Wednesday, October 04, 2006

Pirating, Buccaneering & Steeling

The news that Tom Hudson's Pirate Capital, and his aptly-named "Jolly Rogering Fund" were taking some heat last week was no surprise (to me). Hudson's operation runs what is professed to be an "activist" fund. This effectively entails buying a wodge of an albeit "cheap" or otherwise unloved stock, ramping the price as much as one can once one has bought the line. Then publicly professing one's [affection, admiration, recognition of value] for the [company, business, sector] while simultaneously (and again publicly) expressing one's disaffection with [management, CEO, share price performance, business strategy]. For those with lots of their own money, secure credit lines, a keen eye for value, and a reasonably deep reservoir of patience, this can be rewarding as Nelson Peltz recently demonstrated with Heinz. But the equation is entirely different IF one is an agent, employs fickle forms of leverage, is subject to frequent SEC reporting, and is at the whims of market liquidity and redemption cycles that differ from one's possible duration. This caveat is NOT for the manager for he is popping the Veuve Cliquot and flying private so long as investor just show up in his fund. He it must be said has the trader's option. For his capital "partner" on the other hand, it is an entirely different equation.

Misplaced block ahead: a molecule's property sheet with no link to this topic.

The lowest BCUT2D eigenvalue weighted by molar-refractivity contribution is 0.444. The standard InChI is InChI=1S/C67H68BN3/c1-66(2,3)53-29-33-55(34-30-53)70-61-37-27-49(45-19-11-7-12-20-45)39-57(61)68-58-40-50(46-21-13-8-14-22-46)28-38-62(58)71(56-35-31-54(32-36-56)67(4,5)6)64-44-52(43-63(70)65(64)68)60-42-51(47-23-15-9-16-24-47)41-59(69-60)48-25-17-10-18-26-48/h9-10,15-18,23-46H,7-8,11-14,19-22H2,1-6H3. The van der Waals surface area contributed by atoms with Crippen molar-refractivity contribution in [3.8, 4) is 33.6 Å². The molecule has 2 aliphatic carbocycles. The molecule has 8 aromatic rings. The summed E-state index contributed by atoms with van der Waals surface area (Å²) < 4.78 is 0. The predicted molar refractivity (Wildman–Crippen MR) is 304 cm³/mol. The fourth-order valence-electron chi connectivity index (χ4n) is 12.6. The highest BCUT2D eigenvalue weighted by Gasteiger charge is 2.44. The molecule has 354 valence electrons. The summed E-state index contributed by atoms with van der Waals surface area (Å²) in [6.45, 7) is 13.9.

In the extreme, an activist's attention results in a quick sale of the company at a premium allowing one to exit the entire position, in cash, at a nice profit as was the case for Pirate & ski resort operator, Intrawest. However, this is the exception rather than the rule. More frequently, one buys a position, ramps it a bit, grabs a positive mark-to-market, leverages that to raise more assets and if he is smart and lucky, accrue and collect fees from an irreversible quarterly high-water mark. That is sweet, at least for a swashbuckling investment manager. What follows is: (a) he's "spent his ammo" or "shot his load" so to speak (b) passed the filing threshold (c) used his PR splash to exhort to the world his intentions (d) is now left with an unconscionably large and unmarketable position in a stock of dubious longer-term merits.

Often, the targets are flawed, which is why they are "cheap". They are in declining segments, facing stiff low-cost competition, or perhaps have not invested as they might have. Stale longs and short-sellers notice that the stock has gone up. It's elevated price now often deters value investors, as well as potential trade or private equity buyers. Basically, one has put lipstick on a pig, but it remains a pig by any other name. The financial privateer must now:(a) pray for a stock-specific or market tailwind to keep prices elevated, (b) collude with other pirates, (c) buy more of the same stock - prefarably at the end of the week, month and quarter to avoid losses and redemption cascade that will inevitably follow if he fails in "a", "b" &/or "c".